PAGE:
Gene and Shelly are also setting a good example for the students. “Seeing how Mr. Gene and Mrs. Shelly are has inspired me to know I can be successful in life,” Carter said.
Creating job opportunities and mentoring young people are only two ways the Launius family helps Monticello.
Brittany Valladares, a Marketplace employee and UAM student, tells how The Marketplaces help her in different ways. In addition to a good source of income to help her pay her bills, Valladares said The Marketplaces provide a good place to shop.
“I don’t have to drive two hours to Little Rock or Monroe to look for things I need,” she said.
The Marketplaces have also helped local merchants save their businesses.
For Michelle Gilliam, the Marketplace II gave her a chance to save her store. Gilliam, owner of Keepsakes, which sat on Monticello’s town square for 16 years, moved her shop to The Marketplace II in June 2011.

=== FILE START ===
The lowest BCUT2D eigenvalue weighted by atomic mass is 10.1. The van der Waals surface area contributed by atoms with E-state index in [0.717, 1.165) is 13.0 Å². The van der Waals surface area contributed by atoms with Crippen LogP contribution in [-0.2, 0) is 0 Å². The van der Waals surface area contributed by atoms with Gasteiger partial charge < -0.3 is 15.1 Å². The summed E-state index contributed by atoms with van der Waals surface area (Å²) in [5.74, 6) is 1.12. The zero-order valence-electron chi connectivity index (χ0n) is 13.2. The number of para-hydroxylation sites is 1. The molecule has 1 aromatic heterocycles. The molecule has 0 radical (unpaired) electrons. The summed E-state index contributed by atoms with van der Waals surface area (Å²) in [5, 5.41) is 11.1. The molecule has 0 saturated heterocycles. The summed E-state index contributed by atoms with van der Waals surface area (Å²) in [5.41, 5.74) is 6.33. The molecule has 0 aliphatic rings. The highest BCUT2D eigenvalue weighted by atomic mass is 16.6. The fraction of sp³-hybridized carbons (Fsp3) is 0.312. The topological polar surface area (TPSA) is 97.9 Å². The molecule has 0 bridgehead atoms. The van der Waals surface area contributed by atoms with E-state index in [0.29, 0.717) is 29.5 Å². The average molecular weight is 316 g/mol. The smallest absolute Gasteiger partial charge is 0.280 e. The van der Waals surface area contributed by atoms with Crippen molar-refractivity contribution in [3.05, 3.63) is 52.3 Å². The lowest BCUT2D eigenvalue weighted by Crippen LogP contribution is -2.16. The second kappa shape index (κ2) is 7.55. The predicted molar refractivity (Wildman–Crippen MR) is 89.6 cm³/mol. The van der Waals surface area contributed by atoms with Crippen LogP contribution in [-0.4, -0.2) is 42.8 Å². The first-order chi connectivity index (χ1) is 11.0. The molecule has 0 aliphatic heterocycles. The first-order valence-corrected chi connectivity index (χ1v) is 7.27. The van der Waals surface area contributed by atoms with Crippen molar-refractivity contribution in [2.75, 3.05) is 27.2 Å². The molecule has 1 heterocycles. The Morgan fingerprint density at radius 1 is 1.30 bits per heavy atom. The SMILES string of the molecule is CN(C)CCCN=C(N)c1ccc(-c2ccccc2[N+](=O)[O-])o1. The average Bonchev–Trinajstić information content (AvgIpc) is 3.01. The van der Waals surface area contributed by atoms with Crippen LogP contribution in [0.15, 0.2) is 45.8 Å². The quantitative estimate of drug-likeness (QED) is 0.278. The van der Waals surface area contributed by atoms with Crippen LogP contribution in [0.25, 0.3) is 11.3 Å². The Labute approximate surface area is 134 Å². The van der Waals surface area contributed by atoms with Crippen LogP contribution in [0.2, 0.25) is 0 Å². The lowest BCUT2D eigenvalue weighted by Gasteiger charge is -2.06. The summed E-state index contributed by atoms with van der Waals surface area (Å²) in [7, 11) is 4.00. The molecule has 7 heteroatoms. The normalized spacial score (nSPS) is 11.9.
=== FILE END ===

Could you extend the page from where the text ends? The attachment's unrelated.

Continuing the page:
“I have a lot more freedom now than I did when I had my own store, Gilliam said. “I’m not tied down to anything.”
Customers like Monica Dunn, a waitress at Piggy Sue’s, enjoys shopping at both Marketplaces. “It’s a store that appeals to all ages,” Dunn said. “So everyone is happy to go there.”
A Vision Come True
When Gene and Shelly started The Marketplaces their intent was to help their community and they’ve done just that, creating jobs, business opportunities and a unique and affordable place to shop right here in Monticello.
For their efforts, The Marketplaces were the recipient of the Drew County Industry of the Year Award in 2010.
They are planning another expansion sometime in the future.